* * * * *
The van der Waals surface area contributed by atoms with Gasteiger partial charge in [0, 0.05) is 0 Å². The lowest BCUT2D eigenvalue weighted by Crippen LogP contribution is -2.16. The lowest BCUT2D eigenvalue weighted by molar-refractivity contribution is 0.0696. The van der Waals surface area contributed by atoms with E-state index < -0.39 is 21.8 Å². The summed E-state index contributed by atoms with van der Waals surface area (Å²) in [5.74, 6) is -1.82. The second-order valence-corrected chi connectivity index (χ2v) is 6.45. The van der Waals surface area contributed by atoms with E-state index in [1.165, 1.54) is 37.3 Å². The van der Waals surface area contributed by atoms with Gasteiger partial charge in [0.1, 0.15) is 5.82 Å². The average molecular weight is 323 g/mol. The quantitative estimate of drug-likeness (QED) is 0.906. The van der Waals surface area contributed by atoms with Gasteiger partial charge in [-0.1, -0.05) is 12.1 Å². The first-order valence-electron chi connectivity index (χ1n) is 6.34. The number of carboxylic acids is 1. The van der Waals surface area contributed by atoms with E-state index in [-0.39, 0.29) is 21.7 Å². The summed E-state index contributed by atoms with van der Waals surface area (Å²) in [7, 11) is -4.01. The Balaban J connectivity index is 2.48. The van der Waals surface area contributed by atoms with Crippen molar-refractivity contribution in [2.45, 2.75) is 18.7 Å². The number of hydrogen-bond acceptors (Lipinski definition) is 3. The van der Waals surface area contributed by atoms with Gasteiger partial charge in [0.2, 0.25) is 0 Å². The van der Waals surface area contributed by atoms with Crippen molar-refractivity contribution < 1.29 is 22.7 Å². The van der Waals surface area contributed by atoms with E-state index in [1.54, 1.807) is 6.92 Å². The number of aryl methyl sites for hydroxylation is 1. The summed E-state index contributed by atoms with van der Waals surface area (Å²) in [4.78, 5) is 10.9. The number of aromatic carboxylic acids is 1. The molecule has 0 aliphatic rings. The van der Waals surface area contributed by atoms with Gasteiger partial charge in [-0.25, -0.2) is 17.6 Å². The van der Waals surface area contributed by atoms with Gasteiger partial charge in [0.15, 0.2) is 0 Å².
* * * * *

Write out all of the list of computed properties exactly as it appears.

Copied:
The van der Waals surface area contributed by atoms with Gasteiger partial charge in [0, 0.05) is 0 Å². The lowest BCUT2D eigenvalue weighted by Crippen LogP contribution is -2.16. The lowest BCUT2D eigenvalue weighted by molar-refractivity contribution is 0.0696. The van der Waals surface area contributed by atoms with E-state index < -0.39 is 21.8 Å². The summed E-state index contributed by atoms with van der Waals surface area (Å²) in [5.74, 6) is -1.82. The second-order valence-corrected chi connectivity index (χ2v) is 6.45. The van der Waals surface area contributed by atoms with E-state index in [1.165, 1.54) is 37.3 Å². The van der Waals surface area contributed by atoms with Gasteiger partial charge in [0.1, 0.15) is 5.82 Å². The average molecular weight is 323 g/mol. The quantitative estimate of drug-likeness (QED) is 0.906. The van der Waals surface area contributed by atoms with Gasteiger partial charge in [-0.1, -0.05) is 12.1 Å². The first-order valence-electron chi connectivity index (χ1n) is 6.34. The number of carboxylic acids is 1. The van der Waals surface area contributed by atoms with E-state index in [-0.39, 0.29) is 21.7 Å². The summed E-state index contributed by atoms with van der Waals surface area (Å²) in [7, 11) is -4.01. The Balaban J connectivity index is 2.48. The van der Waals surface area contributed by atoms with Crippen molar-refractivity contribution in [2.45, 2.75) is 18.7 Å². The number of hydrogen-bond acceptors (Lipinski definition) is 3. The van der Waals surface area contributed by atoms with Gasteiger partial charge in [0.2, 0.25) is 0 Å². The van der Waals surface area contributed by atoms with Crippen molar-refractivity contribution < 1.29 is 22.7 Å². The van der Waals surface area contributed by atoms with E-state index in [1.54, 1.807) is 6.92 Å². The number of aryl methyl sites for hydroxylation is 1. The summed E-state index contributed by atoms with van der Waals surface area (Å²) in [4.78, 5) is 10.9. The number of aromatic carboxylic acids is 1. The molecule has 0 aliphatic rings. The van der Waals surface area contributed by atoms with Gasteiger partial charge in [-0.25, -0.2) is 17.6 Å². The van der Waals surface area contributed by atoms with Gasteiger partial charge in [0.15, 0.2) is 0 Å².